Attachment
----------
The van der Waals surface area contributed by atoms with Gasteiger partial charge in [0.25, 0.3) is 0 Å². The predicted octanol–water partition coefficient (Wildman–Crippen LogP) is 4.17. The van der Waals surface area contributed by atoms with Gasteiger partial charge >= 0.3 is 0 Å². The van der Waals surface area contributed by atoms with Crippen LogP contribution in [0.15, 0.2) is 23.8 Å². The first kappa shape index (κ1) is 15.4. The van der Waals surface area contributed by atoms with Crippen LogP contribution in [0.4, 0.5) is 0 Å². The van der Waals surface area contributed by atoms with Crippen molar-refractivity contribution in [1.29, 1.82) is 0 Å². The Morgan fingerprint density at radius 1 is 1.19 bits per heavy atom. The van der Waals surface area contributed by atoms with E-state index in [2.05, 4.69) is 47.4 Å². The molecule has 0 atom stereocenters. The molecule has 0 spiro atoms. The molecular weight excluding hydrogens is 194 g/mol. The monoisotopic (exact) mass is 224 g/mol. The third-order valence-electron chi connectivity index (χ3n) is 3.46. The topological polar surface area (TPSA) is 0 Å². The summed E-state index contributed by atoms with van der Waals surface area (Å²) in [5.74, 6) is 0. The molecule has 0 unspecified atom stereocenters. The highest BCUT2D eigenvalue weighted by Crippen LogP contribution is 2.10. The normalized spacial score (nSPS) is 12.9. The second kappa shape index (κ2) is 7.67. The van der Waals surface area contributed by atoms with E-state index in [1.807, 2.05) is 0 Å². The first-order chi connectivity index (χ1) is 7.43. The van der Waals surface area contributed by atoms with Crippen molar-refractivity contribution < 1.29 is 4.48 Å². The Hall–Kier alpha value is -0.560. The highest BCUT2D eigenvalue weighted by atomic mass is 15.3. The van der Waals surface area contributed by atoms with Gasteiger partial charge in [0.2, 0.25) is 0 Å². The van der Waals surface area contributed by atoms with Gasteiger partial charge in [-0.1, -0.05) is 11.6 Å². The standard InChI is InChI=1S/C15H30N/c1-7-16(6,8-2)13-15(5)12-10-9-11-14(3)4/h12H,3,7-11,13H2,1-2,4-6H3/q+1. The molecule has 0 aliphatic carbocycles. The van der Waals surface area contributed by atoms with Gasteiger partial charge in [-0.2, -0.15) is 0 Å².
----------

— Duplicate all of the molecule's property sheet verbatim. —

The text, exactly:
The van der Waals surface area contributed by atoms with Gasteiger partial charge in [0.25, 0.3) is 0 Å². The predicted octanol–water partition coefficient (Wildman–Crippen LogP) is 4.17. The van der Waals surface area contributed by atoms with Gasteiger partial charge >= 0.3 is 0 Å². The van der Waals surface area contributed by atoms with Crippen LogP contribution in [0.15, 0.2) is 23.8 Å². The first kappa shape index (κ1) is 15.4. The van der Waals surface area contributed by atoms with Crippen LogP contribution in [0.4, 0.5) is 0 Å². The van der Waals surface area contributed by atoms with Crippen molar-refractivity contribution in [1.29, 1.82) is 0 Å². The Morgan fingerprint density at radius 1 is 1.19 bits per heavy atom. The van der Waals surface area contributed by atoms with E-state index in [2.05, 4.69) is 47.4 Å². The molecule has 0 atom stereocenters. The molecule has 0 spiro atoms. The molecular weight excluding hydrogens is 194 g/mol. The monoisotopic (exact) mass is 224 g/mol. The third-order valence-electron chi connectivity index (χ3n) is 3.46. The topological polar surface area (TPSA) is 0 Å². The summed E-state index contributed by atoms with van der Waals surface area (Å²) in [5.74, 6) is 0. The molecule has 0 unspecified atom stereocenters. The highest BCUT2D eigenvalue weighted by Crippen LogP contribution is 2.10. The normalized spacial score (nSPS) is 12.9. The second kappa shape index (κ2) is 7.67. The van der Waals surface area contributed by atoms with E-state index in [1.807, 2.05) is 0 Å². The first-order chi connectivity index (χ1) is 7.43. The van der Waals surface area contributed by atoms with Crippen molar-refractivity contribution < 1.29 is 4.48 Å². The Hall–Kier alpha value is -0.560. The highest BCUT2D eigenvalue weighted by atomic mass is 15.3. The van der Waals surface area contributed by atoms with Gasteiger partial charge in [0.2, 0.25) is 0 Å². The van der Waals surface area contributed by atoms with Gasteiger partial charge in [-0.1, -0.05) is 11.6 Å². The standard InChI is InChI=1S/C15H30N/c1-7-16(6,8-2)13-15(5)12-10-9-11-14(3)4/h12H,3,7-11,13H2,1-2,4-6H3/q+1. The molecule has 0 aliphatic carbocycles. The van der Waals surface area contributed by atoms with Gasteiger partial charge in [-0.2, -0.15) is 0 Å².